US Health Care Reform and Expats

SaraSara

Registered
StevePalermo said:
Can anyone believing this please give us your definition of a socialist? As a european who knows a lot of genuine socialists, you guys from the US must have a different definition of the word than the rest of us!
No wonder you are puzzled - NewsBusters is extremely anti-liberal - anyone even slightly to the left of Ann Coulter, Pat Robertson, and Rush Limbaugh is considered a Socialist.

It pays to check the source of articles posted.

This from Wikipedia:
"NewsBusters is styled as a rapid-response site that contains posts by MRC editors to selected stories in mass media. Although the site is advertised chiefly as a conservative site, it frequently defends Neoconservatives as well. Not only does the site highlight journalists it deems to be liberally biased, but also non-journalists (writers, musicians, producers, scientists, etc.) who have a perceived liberal viewpoint. The site is also highly critical of bipartisan Republicans."

http://en.wikipedia.org/wiki/Media_Research_Center
 

steveinbsas

Registered
StevePalermo said:
Can anyone believing this please give us your definition of a socialist? As a european who knows a lot of genuine socialists, you guys from the US must have a different definition of the word than the rest of us!
Since you appear to be a self proclaimed authority on the subject, if you provide your definition of a socialist we (non-eruopeans) will be better able to respond to your inquiry.
 

SaraSara

Registered
Furthermore.... (nice word, that...) there's nothing wrong with socialism, IMHO. Holland is a socialist country, as is Sweden.

So is Uruguay, for that fact, and it works far better than Argentina does.
 

sergio

Registered
Let´s not get off the track. Like it or not, the bill will soon be a law. HOW WILL IT AFFDECT EXPATS? From what I understand, legal permanent residents in foeign countries will be excluded. People like Fred Mertz will have to pay for the insurance or pay the penalty. Also, HOW MUCH DOES IT COST? And what about low income people? How can they pay?
 

citygirl

Registered
This should be a good starting point:
http://www.nytimes.com/interactive/2010/03/21/us/health-care-reform.html

The penalty would start in 2014:

  • The penalty will be phased in, starting at $95 or 1 percent of income in 2014, whichever is higher, and rising to $695 or 2.5 percent of income in 2016. But families would not pay more than $2,085.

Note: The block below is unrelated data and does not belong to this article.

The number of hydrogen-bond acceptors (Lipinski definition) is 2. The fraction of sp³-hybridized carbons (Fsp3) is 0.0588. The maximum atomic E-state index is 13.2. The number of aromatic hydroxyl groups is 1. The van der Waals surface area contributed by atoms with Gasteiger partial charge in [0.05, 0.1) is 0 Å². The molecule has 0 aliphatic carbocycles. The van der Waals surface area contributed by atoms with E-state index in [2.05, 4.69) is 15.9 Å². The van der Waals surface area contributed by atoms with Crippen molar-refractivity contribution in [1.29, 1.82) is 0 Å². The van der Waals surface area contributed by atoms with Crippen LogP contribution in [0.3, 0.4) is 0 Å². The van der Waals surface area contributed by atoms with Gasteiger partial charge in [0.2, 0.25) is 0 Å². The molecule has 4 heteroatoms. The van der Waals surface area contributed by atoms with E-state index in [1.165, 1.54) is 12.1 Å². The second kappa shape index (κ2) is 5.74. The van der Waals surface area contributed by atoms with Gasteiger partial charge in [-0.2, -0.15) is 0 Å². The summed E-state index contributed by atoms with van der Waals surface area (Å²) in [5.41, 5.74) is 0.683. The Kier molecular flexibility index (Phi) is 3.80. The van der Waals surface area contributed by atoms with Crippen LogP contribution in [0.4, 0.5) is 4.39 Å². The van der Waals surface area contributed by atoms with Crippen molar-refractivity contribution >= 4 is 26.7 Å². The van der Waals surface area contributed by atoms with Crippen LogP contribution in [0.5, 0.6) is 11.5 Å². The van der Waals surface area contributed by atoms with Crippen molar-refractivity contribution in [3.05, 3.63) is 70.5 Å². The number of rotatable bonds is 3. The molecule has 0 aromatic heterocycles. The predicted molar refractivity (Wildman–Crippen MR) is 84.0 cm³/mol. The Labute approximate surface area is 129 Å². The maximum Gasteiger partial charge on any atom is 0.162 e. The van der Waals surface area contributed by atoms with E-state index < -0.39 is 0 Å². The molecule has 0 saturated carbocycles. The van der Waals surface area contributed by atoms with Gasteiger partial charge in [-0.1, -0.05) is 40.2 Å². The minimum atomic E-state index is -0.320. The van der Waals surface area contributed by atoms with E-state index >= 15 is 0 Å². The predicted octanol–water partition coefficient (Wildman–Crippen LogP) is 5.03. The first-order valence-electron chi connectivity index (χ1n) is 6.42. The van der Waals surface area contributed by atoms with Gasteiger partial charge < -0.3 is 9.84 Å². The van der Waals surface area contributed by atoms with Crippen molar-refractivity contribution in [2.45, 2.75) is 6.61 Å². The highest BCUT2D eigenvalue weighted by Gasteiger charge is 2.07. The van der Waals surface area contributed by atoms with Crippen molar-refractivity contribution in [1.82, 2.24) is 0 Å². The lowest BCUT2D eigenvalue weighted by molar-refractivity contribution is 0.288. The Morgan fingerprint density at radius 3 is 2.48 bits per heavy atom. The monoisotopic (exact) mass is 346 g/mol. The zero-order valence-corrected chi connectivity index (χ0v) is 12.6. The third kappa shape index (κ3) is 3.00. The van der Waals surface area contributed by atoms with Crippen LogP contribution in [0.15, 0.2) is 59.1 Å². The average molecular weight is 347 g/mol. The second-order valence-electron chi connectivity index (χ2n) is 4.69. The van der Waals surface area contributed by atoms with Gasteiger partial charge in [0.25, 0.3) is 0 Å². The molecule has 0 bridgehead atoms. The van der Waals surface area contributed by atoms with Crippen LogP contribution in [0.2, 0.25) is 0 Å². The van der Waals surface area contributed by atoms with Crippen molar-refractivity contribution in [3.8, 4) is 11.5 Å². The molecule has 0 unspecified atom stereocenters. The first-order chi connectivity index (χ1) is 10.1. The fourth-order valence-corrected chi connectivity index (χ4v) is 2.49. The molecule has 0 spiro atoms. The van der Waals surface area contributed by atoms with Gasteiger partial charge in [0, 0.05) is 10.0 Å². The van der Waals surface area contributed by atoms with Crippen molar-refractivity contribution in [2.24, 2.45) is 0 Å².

• American Indians don’t have to buy insurance. Those with religious objections or a financial hardship can also avoid the requirement. And if you would pay more than 8 percent of your income for the cheapest available plan, you will not be penalized for failing to buy coverage.
  • Those who are exempt, or under 30, can buy a policy that only pays for catastrophic medical costs. It must allow for three primary care visits a year as well.
  • Instead of using the poverty threshold to exempt low-income people, the bill would exempt households with incomes below the tax-filing threshold — $9,350 for individuals and $18,700 for couples in 2009.
 

sergio

Registered
citygirl said:
This should be a good starting point:
http://www.nytimes.com/interactive/2010/03/21/us/health-care-reform.html

The penalty would start in 2014:

  • The penalty will be phased in, starting at $95 or 1 percent of income in 2014, whichever is higher, and rising to $695 or 2.5 percent of income in 2016. But families would not pay more than $2,085.
  • American Indians don’t have to buy insurance. Those with religious objections or a financial hardship can also avoid the requirement. And if you would pay more than 8 percent of your income for the cheapest available plan, you will not be penalized for failing to buy coverage.
  • Those who are exempt, or under 30, can buy a policy that only pays for catastrophic medical costs. It must allow for three primary care visits a year as well.